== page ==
The Roman Catholic Diocese of Fresno plans to construct a new cemetery in northwest Bakersfield to account for an expected need for space.
On Thursday, the Kern County Planning Commission narrowly approved a conditional use permit for the 12-acre site that is proposed for agricultural land south of Vega Meadows Road and east of Renfro Road.
“The objective for us is to develop and maintain a beautiful cemetery, both inside and outside the property,” Carlos Rascon, cemetery director for the Diocese of Fresno, said during Thursday’s commission meeting. “We want to be a good neighbor, one that takes pride in the appearance and the condition of this property.”
The 3-2 approval, with commissioners Lauren Skidmore and Gregory McGiffney voting against it, came over the forceful objections of nearby residents, who primarily worry the cemetery could lower home values and bring unwanted visitors to a peaceful neighborhood.
“Green space is beautiful,” homeowner Nicole Roberts said in a phone interview with The Californian. “This just doesn’t seem like anything I ever wanted to live near.”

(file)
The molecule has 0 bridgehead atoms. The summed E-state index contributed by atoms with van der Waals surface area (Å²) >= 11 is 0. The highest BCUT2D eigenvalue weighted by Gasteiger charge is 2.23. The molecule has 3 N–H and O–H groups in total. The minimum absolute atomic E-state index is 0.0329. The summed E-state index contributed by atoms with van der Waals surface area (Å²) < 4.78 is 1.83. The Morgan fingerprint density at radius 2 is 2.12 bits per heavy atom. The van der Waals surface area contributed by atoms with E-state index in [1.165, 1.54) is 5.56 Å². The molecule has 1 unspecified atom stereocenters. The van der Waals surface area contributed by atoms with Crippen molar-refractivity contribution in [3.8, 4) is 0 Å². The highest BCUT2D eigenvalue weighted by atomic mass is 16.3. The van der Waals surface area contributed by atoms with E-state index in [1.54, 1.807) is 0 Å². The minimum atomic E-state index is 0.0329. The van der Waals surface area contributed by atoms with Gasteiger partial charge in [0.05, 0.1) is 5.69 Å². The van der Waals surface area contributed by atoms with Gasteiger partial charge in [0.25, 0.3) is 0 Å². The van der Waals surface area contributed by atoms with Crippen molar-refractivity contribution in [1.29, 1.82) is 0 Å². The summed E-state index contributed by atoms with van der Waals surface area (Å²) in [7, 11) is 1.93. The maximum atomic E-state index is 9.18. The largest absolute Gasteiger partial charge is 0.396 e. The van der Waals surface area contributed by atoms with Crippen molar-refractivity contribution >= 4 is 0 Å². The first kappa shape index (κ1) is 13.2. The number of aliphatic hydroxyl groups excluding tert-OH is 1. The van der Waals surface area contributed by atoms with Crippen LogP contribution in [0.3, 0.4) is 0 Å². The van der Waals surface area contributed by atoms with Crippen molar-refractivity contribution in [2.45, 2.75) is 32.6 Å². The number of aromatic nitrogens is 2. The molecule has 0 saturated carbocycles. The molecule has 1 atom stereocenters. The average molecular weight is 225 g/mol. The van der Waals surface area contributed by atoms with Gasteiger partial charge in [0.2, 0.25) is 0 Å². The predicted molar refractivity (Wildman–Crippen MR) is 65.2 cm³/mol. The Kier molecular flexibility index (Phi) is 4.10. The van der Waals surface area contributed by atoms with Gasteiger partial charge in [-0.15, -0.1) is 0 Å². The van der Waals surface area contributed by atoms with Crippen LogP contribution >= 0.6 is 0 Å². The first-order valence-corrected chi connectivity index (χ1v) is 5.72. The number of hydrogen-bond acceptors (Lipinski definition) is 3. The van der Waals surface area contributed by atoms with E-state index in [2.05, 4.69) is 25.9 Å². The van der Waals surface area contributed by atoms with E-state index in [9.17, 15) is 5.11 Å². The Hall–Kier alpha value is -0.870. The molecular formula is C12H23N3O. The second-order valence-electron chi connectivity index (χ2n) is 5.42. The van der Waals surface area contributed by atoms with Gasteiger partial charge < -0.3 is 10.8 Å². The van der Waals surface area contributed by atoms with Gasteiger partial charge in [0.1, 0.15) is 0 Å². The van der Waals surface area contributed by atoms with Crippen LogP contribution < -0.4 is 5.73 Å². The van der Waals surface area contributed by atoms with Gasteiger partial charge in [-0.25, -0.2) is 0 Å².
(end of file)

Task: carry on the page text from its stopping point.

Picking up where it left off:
The project would be Bakersfield’s fifth active cemetery, and the first to serve exclusively Catholics and their immediate family. The site would include a 14,726-square-foot mausoleum, along with an office and shop.
In the works for more than 10 years, Rascon said during the meeting the Catholic Church had considered several other properties, only to back away after realizing those properties were unfit or the price was too high.
He said the growth of Bakersfield would require an additional cemetery eventually.
“The need for a cemetery is coming whether it’s from us or another agency,” he told commissioners.
Local residents, however, feel differently. More than a dozen showed up to the commission meeting Thursday in an attempt to stop the approval. Concerns over traffic, the impact on local views, even the prospect of explaining death to children were voiced as reasons for the cemetery to go elsewhere.
“If someone wants to build a cemetery, that is obviously fine, we need cemeteries, but do it in a place where there are no homes already,” a woman who identified herself as Mandy Cunningham said during the public comment portion of the meeting on Thursday. “It’s just not a neighborly thing to do… If you’re a good neighbor, you would not build next to us.”
Although the commission allowed the cemetery to move forward, an appeal could bring the matter before the Kern County Board of Supervisors, which could overturn the approval.
According to planning documents, funeral services will take place at the cemetery from 10 a.m. to 2:30 p.m., with visitations allowed from 8 a.m. to 7 p.m. The Diocese expects the site to draw five to 10 visitors during weekdays and 15 to 20 on the weekend.